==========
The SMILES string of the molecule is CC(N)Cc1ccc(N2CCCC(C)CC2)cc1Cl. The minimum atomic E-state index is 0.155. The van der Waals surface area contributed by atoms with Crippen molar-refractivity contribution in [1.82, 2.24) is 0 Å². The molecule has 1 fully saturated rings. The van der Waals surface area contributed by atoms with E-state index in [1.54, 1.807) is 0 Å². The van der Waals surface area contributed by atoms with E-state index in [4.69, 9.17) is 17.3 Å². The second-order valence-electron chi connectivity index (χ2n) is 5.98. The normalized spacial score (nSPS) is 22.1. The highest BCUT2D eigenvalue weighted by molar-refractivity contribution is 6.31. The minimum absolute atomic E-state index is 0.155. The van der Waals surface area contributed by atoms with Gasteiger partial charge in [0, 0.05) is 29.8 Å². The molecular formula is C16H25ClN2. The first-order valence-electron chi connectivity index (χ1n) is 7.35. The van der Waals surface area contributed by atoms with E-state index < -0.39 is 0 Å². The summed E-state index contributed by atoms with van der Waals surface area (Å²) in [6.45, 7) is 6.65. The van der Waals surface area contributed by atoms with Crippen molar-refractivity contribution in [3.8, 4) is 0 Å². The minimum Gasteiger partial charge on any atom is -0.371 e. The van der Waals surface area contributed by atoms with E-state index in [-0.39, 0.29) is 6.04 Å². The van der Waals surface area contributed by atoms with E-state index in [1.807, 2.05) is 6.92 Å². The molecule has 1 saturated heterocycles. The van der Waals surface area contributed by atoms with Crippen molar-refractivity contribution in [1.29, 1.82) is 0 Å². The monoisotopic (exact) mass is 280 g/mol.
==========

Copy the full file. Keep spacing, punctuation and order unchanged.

The SMILES string of the molecule is CC(N)Cc1ccc(N2CCCC(C)CC2)cc1Cl. The minimum atomic E-state index is 0.155. The van der Waals surface area contributed by atoms with Crippen molar-refractivity contribution in [1.82, 2.24) is 0 Å². The molecule has 1 fully saturated rings. The van der Waals surface area contributed by atoms with E-state index in [1.54, 1.807) is 0 Å². The van der Waals surface area contributed by atoms with E-state index in [4.69, 9.17) is 17.3 Å². The second-order valence-electron chi connectivity index (χ2n) is 5.98. The normalized spacial score (nSPS) is 22.1. The highest BCUT2D eigenvalue weighted by molar-refractivity contribution is 6.31. The minimum absolute atomic E-state index is 0.155. The van der Waals surface area contributed by atoms with Gasteiger partial charge in [0, 0.05) is 29.8 Å². The molecular formula is C16H25ClN2. The first-order valence-electron chi connectivity index (χ1n) is 7.35. The van der Waals surface area contributed by atoms with E-state index < -0.39 is 0 Å². The summed E-state index contributed by atoms with van der Waals surface area (Å²) in [6.45, 7) is 6.65. The van der Waals surface area contributed by atoms with Crippen molar-refractivity contribution in [3.8, 4) is 0 Å². The minimum Gasteiger partial charge on any atom is -0.371 e. The van der Waals surface area contributed by atoms with E-state index in [-0.39, 0.29) is 6.04 Å². The van der Waals surface area contributed by atoms with E-state index in [1.807, 2.05) is 6.92 Å². The molecule has 1 saturated heterocycles. The van der Waals surface area contributed by atoms with Crippen molar-refractivity contribution in [1.29, 1.82) is 0 Å². The monoisotopic (exact) mass is 280 g/mol.